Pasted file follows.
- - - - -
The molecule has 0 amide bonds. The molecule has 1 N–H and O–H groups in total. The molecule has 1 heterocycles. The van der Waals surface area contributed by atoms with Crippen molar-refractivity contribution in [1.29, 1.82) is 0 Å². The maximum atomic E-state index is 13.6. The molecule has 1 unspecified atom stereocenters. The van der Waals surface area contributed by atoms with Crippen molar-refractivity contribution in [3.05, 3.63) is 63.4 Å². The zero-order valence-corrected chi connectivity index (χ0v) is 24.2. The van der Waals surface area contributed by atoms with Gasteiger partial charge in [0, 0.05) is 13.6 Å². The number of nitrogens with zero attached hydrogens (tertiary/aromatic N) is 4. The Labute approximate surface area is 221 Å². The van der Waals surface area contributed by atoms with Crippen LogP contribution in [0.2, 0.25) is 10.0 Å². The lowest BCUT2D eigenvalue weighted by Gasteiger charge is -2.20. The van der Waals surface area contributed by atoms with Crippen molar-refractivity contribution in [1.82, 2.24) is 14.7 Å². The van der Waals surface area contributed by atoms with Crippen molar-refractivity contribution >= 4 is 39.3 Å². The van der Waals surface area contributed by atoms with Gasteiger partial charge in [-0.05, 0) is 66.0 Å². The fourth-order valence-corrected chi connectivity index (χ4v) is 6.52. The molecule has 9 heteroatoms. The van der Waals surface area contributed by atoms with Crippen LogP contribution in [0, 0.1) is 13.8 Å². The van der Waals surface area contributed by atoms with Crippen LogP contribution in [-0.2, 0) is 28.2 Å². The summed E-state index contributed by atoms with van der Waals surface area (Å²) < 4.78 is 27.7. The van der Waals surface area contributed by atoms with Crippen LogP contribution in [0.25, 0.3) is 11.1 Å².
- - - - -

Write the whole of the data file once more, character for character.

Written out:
The molecule has 0 amide bonds. The molecule has 1 N–H and O–H groups in total. The molecule has 1 heterocycles. The van der Waals surface area contributed by atoms with Crippen molar-refractivity contribution in [1.29, 1.82) is 0 Å². The maximum atomic E-state index is 13.6. The molecule has 1 unspecified atom stereocenters. The van der Waals surface area contributed by atoms with Crippen molar-refractivity contribution in [3.05, 3.63) is 63.4 Å². The zero-order valence-corrected chi connectivity index (χ0v) is 24.2. The van der Waals surface area contributed by atoms with Gasteiger partial charge in [0, 0.05) is 13.6 Å². The number of nitrogens with zero attached hydrogens (tertiary/aromatic N) is 4. The Labute approximate surface area is 221 Å². The van der Waals surface area contributed by atoms with Crippen LogP contribution in [0.2, 0.25) is 10.0 Å². The lowest BCUT2D eigenvalue weighted by Gasteiger charge is -2.20. The van der Waals surface area contributed by atoms with Crippen molar-refractivity contribution in [1.82, 2.24) is 14.7 Å². The van der Waals surface area contributed by atoms with Crippen molar-refractivity contribution >= 4 is 39.3 Å². The van der Waals surface area contributed by atoms with Gasteiger partial charge in [-0.05, 0) is 66.0 Å². The fourth-order valence-corrected chi connectivity index (χ4v) is 6.52. The molecule has 9 heteroatoms. The van der Waals surface area contributed by atoms with Crippen LogP contribution in [0, 0.1) is 13.8 Å². The van der Waals surface area contributed by atoms with Crippen LogP contribution in [-0.2, 0) is 28.2 Å². The summed E-state index contributed by atoms with van der Waals surface area (Å²) < 4.78 is 27.7. The van der Waals surface area contributed by atoms with Crippen LogP contribution in [0.25, 0.3) is 11.1 Å².